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Missionary Spotlight – Macedonia today

October 2007 | by William Smylie
 
Macedonia today
 
The ancient province of Macedonia existed during the Roman, Byzantine and Ottoman Empires. In 1913, after the Balkan wars, the Bucharest Treaty divided Macedonia between Greece, Serbia and Bulgaria. Eventually, after World War II, the part of Macedonia ruled by Serbia emerged as one of the six Republics of Yugoslavia.
 
In 1991, after the disintegration of Yugoslavia, Macedonia became an independent state with a democratic government and religious freedom under the law. However, the Orthodox are still the most privileged group, especially when it comes to getting land and official permission to build worship facilities.
           
Oppression
 
The number of evangelical believers is about 2000, which is only 0.1% of the population. The Slavic Gospel Association (SGA) began its ministry in Macedonia in 1982, when I had the privilege of meeting
 
Pastor Strahil Grozdanov – a faithful servant of God who had stood firm under pressure from the Communist regime. Although tract distribution was forbidden, he faithfully distributed in many areas of Skopje and beyond. The initial contact between SGA and Pastor Grozdanov has now continued for 25 years.
 
Initially he began a Baptist witness, meeting with his family in his own home, where they continued to meet for several decades as numbers slowly grew. They finally moved to the current location in downtown Skopje. Today the congregation of Hope Baptist Church has outgrown the church building but getting permission to extend it is proving a painfully slow process.
 
The church has also extended its witness into an unevangelised area of Skopje where 100,000 people live. Some 8-12 people now meet weekly in a room at the old airport to study The twelve pillars of the Christian faith (see below).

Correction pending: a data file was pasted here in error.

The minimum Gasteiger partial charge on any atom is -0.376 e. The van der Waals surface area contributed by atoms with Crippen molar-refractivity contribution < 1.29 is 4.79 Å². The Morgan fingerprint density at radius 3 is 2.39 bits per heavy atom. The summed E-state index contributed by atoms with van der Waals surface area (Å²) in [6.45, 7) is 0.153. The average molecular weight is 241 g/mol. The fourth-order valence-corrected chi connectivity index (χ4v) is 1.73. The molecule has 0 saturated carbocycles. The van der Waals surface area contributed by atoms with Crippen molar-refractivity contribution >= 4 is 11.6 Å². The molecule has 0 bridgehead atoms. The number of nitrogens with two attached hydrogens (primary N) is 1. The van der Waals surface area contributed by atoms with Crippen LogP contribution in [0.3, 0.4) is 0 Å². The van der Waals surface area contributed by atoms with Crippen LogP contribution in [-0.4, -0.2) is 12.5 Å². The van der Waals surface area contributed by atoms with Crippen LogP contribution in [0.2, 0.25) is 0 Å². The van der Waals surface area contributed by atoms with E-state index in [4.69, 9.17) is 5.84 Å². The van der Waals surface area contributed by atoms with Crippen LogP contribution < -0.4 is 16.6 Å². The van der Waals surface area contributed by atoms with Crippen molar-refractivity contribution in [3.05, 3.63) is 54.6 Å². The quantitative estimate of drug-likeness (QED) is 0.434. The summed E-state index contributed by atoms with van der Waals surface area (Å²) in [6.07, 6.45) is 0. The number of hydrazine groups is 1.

Literature
 
Over many years, SGA has helped to fund the publishing work of the Rainbow Bible Centre led by Dr Ivan Grozdanov – Pastor Strahil’s son. Several titles have been published each year, some written by Ivan himself. Thousands of these books with their evangelical message have found their way into the hands of the faculty and students of the University of Skopje.
 
One publication that has been greatly blessed is The twelve pillars of the Christian faith – a series of studies based on the Scriptures and written by Ivan. This is being used by other evangelical groups throughout the country to teach the foundational truths of the gospel to unchurched people, and has resulted in the salvation of souls.
 
The largest literature project undertaken by the SGA in Macedonia was the translation of the New Testament by Ivan and his team. To date, tens of thousands of copies have been printed and distributed. Their impact continues as God’s Word touches the lives of many different people. Separate editions of the Psalms, Proverbs and Ecclesiastes have also been produced. More recently we have funded 20,000 copies of the booklet Bible ethics.
           
Confusion
 
During the Kosovo crisis, thousands of refugees poured into Macedonia and SGA were able to assist the church in the distribution of gospel literature.
 
Sadly, new freedoms for the work of the gospel have also brought a large influx of foreign missionaries, most of whom have their own agendas for church planting.
 
Many of these had been sent to plant new churches independent of those already existing. In some cases they have got involved in existing ministries and then withdrawn, taking away a group from the local church to ‘plant’ a new church. This has been very painful for local fellowships and it has taken some time to heal the resulting wounds.
 
Although the church in Macedonia is still relatively small, there has been steady growth in some areas. We look to the future under God’s blessing with hope and anticipation.
   
 William Smylie
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